“OH, BABY!” by GERRY GREEN’S CRESCENT CITY SHAKERS

DON’T FORGET TO CLICK HERE WHILE YOU’RE DOING THE CHARLESTON – – THE MUSICIANS WILL THANK YOU!

https://www.paypal.com/cgi-bin/webscr?cmd=_s-xclick&hosted_button_id=VBURVAWDMWQAS

A friend sent in this nice performance of OH, BABY! — which, in its lovely old-school way, bends jazz genres in an unexpected fashion. 

Because of Bix Beiderbecke and Eddie Condon, because of Wild Bill Davison and others, I associate this song firmly with a “Chicagoan” approach: hot, charging, perhaps with the world-shaking rhythm section of Ralph Sutton, Eddie, Walter Page, and George Wettling rocking Columbia Records’ Thirtieth Street studios, now probably vanished. 

But clarinetist Gerry Green and friends reimagined it somewhat in reverse — taking it back to New Orleans in the most delicately forceful way.  The magicians in this video performance are Dave Brown, string bass; Bill Dixon, banjo; Bob Pelland, piano; Jim Armstrong, trumpet and trombone.  This was recorded on February 5. 2011, at the Bellingham, Washington, Traditional Jazz Society.  The new YouTube channel is called, sweetly, “islandstarfish,” and it will be worth your energy to watch it closely, I think.

4 responses to ““OH, BABY!” by GERRY GREEN’S CRESCENT CITY SHAKERS

  1. Pingback: Tweets that mention “OH, BABY!” by GERRY GREEN’S CRESCENT CITY SHAKERS | JAZZ LIVES -- Topsy.com

  2. Michael,
    As someone is who really getting into the history of this music as I go along I found it interesting to hear this song in such a dramatically different style. Now for someone like yourself whose has just about seen it all, are the moments of time crossing (Chicago style to N.O. style in this example) something that people do to fit the band or to experiment in typical jazz fashion?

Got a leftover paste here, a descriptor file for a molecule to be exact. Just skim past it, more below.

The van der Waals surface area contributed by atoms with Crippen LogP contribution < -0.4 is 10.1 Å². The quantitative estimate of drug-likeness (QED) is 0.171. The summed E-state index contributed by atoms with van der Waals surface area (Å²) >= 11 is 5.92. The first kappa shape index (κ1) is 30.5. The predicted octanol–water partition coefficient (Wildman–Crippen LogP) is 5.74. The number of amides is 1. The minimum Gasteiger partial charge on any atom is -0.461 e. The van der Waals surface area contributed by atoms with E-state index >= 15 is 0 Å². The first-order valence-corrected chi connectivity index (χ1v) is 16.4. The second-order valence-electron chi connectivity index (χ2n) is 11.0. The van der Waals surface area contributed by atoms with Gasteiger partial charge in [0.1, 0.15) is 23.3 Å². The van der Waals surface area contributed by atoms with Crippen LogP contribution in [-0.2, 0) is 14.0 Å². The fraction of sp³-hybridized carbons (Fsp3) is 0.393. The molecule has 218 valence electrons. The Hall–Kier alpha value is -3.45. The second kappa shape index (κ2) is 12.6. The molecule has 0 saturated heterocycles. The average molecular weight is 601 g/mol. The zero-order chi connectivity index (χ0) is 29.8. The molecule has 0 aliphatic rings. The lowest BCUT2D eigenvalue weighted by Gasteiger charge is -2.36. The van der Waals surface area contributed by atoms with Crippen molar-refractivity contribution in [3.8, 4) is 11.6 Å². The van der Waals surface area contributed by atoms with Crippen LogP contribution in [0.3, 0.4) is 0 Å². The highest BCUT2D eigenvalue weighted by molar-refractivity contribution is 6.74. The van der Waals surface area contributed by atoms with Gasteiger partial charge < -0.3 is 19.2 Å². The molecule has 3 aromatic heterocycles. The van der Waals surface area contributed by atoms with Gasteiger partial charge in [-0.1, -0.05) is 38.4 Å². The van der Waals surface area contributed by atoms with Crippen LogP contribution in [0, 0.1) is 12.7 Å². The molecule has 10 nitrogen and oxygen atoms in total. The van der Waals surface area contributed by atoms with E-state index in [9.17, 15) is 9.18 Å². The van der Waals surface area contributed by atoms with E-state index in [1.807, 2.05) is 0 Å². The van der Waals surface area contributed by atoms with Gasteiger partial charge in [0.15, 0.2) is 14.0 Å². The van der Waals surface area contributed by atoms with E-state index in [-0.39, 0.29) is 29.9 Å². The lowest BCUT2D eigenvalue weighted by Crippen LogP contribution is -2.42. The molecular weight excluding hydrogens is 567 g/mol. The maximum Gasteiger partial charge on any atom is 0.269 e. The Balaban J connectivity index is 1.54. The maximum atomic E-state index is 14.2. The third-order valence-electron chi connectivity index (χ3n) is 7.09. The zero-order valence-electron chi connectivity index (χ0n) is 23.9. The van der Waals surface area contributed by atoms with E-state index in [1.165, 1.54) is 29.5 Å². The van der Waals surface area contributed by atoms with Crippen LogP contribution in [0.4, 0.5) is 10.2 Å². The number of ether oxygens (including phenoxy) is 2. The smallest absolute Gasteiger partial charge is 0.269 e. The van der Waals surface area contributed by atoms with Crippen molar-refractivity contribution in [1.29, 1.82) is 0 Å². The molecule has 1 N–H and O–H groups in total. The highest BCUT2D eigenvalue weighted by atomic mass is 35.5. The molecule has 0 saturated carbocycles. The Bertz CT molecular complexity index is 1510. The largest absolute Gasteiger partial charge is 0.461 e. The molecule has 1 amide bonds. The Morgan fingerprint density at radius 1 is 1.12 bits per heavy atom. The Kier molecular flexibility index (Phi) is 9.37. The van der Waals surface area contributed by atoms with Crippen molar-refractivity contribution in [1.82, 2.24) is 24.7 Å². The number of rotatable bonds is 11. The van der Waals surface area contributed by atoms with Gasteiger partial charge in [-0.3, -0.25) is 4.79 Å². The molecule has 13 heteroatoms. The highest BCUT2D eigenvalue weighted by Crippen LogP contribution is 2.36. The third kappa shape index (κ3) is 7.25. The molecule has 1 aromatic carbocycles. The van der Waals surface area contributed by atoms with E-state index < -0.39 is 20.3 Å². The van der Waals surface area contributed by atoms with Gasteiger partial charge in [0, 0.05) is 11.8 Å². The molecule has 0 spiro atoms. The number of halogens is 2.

3. Dear OSU (I must be formal, I fear),
    I can’t speak for the Shakers. But so much jazz — if not all — is about PLAY. So that the musicians I know say, “Why not?” We can play the songs we like in the styles that come naturally to us . . . and let’s see what happens. I think it’s also fair to say that for most of the history of this rich music, the labels and titles were applied, like bandages. externally, by people who didn’t play instruments. Critics and other entities made up names; the musicians played. I think of Baby Dodds digging Max Roach in one of those OLD vs. NEW radio broadcasts c. 1946. This makes for “good” journalism, but from my experience all the musicians themselves ask is, “Can (s)he play?” And then they’re off. Welcome to JAZZ LIVES! Michael

  4. The opening reference to Bix relative to this tune, is incorrect. It is not the same Oh Baby as the Wolverines recorded. The Wolverines of course were anything but the later, too frenetic at times, Chicagoans. They bounced along on a 2/4 bass line, with drums hardly heard except for blocks, catch cymbals, etc adding decoration and light drive. No one beating heel out of a kit, and especially not a 4 to the bar bass drum, or string bass. Why do nearly all string bass players today play 4 to the bar on everything? Play some 2/4 tunes as 2/4 (cut common) and give the tune room to breathe!
    Carl Spencer
    Spencer’s Nighthawks Orch

Leave a Reply

Fill in your details below or click an icon to log in:

WordPress.com Logo

You are commenting using your WordPress.com account. Log Out /  Change )

Google photo

You are commenting using your Google account. Log Out /  Change )

Twitter picture

You are commenting using your Twitter account. Log Out /  Change )

Facebook photo

You are commenting using your Facebook account. Log Out /  Change )

Connecting to %s